Tuesday, March 11, 2014

New way to mark the quilt

Glad quilting
I have never been a fan of marking the quilt. It is the one aspect of quiltmaking that I find often tedious and sometimes frustrating.

I've tried different marking pens, pencils, pounces, chalks, and everything else I can think of. 

I'm always looking for new ways to do this task. So, when I learned of this new technique, marking with Glad Press 'n Seal, I thought I would give it a try.

Glad quilting 2I apologize for not being able to give credit to whoever came up with this rather ingenious idea. Truth is though, I can't remember where I heard about it. I have been doing a great deal of reading on the Internet about marking a quilt.  

Building Blocks Quilt Along

Glad quilting 3In doing Leah Day's Building Blocks Quilt Along, one that combines piecing and free-motion quilting techniques, block by block, I decided this was a perfect time to try marking the quilting pattern using Glad Press'n Seal.

In the first photo, at left, I placed a piece of the Glad Press'n Seal onto a pre-printed pattern provided in Leah Day's Building Blocks Quilting Project. The paper has a sticky side that adheres perfectly to the pattern. Once smoothed out across the paper, it was easy to trace the lines of the quilting design onto the Glad wrap with a ball point pen.

Glad quilting 4The pattern requires stitching in the ditch and around the block. I decided to do that first, since although the Glad paper is transparent, stitching in the ditch is hard enough without any obscurity. Besides, I tried it and the lines were awful so I picked out the stitches, ripped off the paper and started again. I put pins into the paper, which probably wasn't necessary, but after lining it up perfectly with the seams, I didn't want it to shift at all.

It was pretty easy to sew through the paper, although I admit it did feel like I was sewing a disposable baby diaper.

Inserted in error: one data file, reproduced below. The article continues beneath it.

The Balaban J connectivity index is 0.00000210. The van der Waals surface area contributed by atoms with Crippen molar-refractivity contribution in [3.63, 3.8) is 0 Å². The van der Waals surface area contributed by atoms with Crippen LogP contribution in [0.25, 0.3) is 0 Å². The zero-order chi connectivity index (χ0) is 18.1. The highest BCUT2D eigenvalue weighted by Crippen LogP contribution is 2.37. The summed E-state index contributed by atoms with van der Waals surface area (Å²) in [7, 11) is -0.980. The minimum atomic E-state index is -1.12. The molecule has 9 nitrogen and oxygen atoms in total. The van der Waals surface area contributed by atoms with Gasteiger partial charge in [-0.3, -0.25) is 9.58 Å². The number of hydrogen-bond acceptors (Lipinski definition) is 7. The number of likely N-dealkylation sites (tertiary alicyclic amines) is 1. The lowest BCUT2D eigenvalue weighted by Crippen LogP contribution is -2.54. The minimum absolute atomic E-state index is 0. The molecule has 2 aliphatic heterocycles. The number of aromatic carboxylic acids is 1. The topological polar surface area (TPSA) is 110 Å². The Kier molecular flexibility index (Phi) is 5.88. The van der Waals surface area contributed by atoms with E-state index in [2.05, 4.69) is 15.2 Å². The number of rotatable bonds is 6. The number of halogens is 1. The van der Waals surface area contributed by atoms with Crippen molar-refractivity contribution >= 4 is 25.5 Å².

Glad quilting 5The third picture shows the entire block completely quilted. It was easy to follow the lines, or at least as easy as following the lines without the paper would be. That is never an easy task. Truthfully, I much prefer free-motion quilting freehand. I need practice at this however, because I know that isn't always possible.

Removal of the paper was fairly easy, as shown in the fourth photo. It was just a matter of scratching the paper with a sturdy fingernail or the trusty seam ripper, and then ripping it off.

The only problem here was that with this pattern, there are lots of tiny quilted areas, so it was a little more tedious than it otherwise might be. Also, the paper remained sticky. It was easily tearable though and it appears that every bit of it was removed.

The fifth and final picture shows the completed block. There appears to be no remnants of paper left, and the stitches were not harmed in any way by pulling on the paper.

Even though I can't see any remnants of the paper, I will not press this block on its right side. I will press it from the back just to be sure. I've seen what plastic products do to an iron. It isn't pretty; doesn't smell very well either.

I just might use this technique again, although I am not sure it will be my only marking technique. It is nice to have options. Certain things will work better than others depending on the circumstances.

I am just glad I found a way to try something new.

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